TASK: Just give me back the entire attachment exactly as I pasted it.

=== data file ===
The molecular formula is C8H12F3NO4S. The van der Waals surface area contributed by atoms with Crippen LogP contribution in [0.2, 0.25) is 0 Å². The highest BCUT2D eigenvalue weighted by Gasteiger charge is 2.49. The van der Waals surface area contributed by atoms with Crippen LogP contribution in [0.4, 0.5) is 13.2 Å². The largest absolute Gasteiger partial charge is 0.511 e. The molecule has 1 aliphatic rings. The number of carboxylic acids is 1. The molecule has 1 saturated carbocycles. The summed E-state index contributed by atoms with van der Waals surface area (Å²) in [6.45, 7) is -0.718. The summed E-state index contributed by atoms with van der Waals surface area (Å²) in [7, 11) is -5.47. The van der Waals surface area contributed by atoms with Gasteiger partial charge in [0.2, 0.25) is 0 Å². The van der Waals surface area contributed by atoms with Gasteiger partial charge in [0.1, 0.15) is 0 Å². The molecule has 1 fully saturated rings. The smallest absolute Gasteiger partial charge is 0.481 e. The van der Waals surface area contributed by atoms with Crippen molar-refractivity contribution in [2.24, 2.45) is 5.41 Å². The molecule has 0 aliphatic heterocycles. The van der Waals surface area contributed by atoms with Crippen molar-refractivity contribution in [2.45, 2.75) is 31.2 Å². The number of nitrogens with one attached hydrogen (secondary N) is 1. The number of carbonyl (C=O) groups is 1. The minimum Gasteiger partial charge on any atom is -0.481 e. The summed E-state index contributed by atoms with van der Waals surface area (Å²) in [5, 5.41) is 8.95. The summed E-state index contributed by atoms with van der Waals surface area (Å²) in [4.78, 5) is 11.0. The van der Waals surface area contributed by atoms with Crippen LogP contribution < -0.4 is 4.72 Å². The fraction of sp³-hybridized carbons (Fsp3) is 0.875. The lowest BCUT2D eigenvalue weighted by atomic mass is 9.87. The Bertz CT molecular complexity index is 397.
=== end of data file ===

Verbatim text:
The molecular formula is C8H12F3NO4S. The van der Waals surface area contributed by atoms with Crippen LogP contribution in [0.2, 0.25) is 0 Å². The highest BCUT2D eigenvalue weighted by Gasteiger charge is 2.49. The van der Waals surface area contributed by atoms with Crippen LogP contribution in [0.4, 0.5) is 13.2 Å². The largest absolute Gasteiger partial charge is 0.511 e. The molecule has 1 aliphatic rings. The number of carboxylic acids is 1. The molecule has 1 saturated carbocycles. The summed E-state index contributed by atoms with van der Waals surface area (Å²) in [6.45, 7) is -0.718. The summed E-state index contributed by atoms with van der Waals surface area (Å²) in [7, 11) is -5.47. The van der Waals surface area contributed by atoms with Gasteiger partial charge in [0.2, 0.25) is 0 Å². The van der Waals surface area contributed by atoms with Gasteiger partial charge in [0.1, 0.15) is 0 Å². The molecule has 1 fully saturated rings. The smallest absolute Gasteiger partial charge is 0.481 e. The van der Waals surface area contributed by atoms with Crippen molar-refractivity contribution in [2.24, 2.45) is 5.41 Å². The molecule has 0 aliphatic heterocycles. The van der Waals surface area contributed by atoms with Crippen molar-refractivity contribution in [2.45, 2.75) is 31.2 Å². The number of nitrogens with one attached hydrogen (secondary N) is 1. The number of carbonyl (C=O) groups is 1. The minimum Gasteiger partial charge on any atom is -0.481 e. The summed E-state index contributed by atoms with van der Waals surface area (Å²) in [5, 5.41) is 8.95. The summed E-state index contributed by atoms with van der Waals surface area (Å²) in [4.78, 5) is 11.0. The van der Waals surface area contributed by atoms with Crippen LogP contribution < -0.4 is 4.72 Å². The fraction of sp³-hybridized carbons (Fsp3) is 0.875. The lowest BCUT2D eigenvalue weighted by atomic mass is 9.87. The Bertz CT molecular complexity index is 397.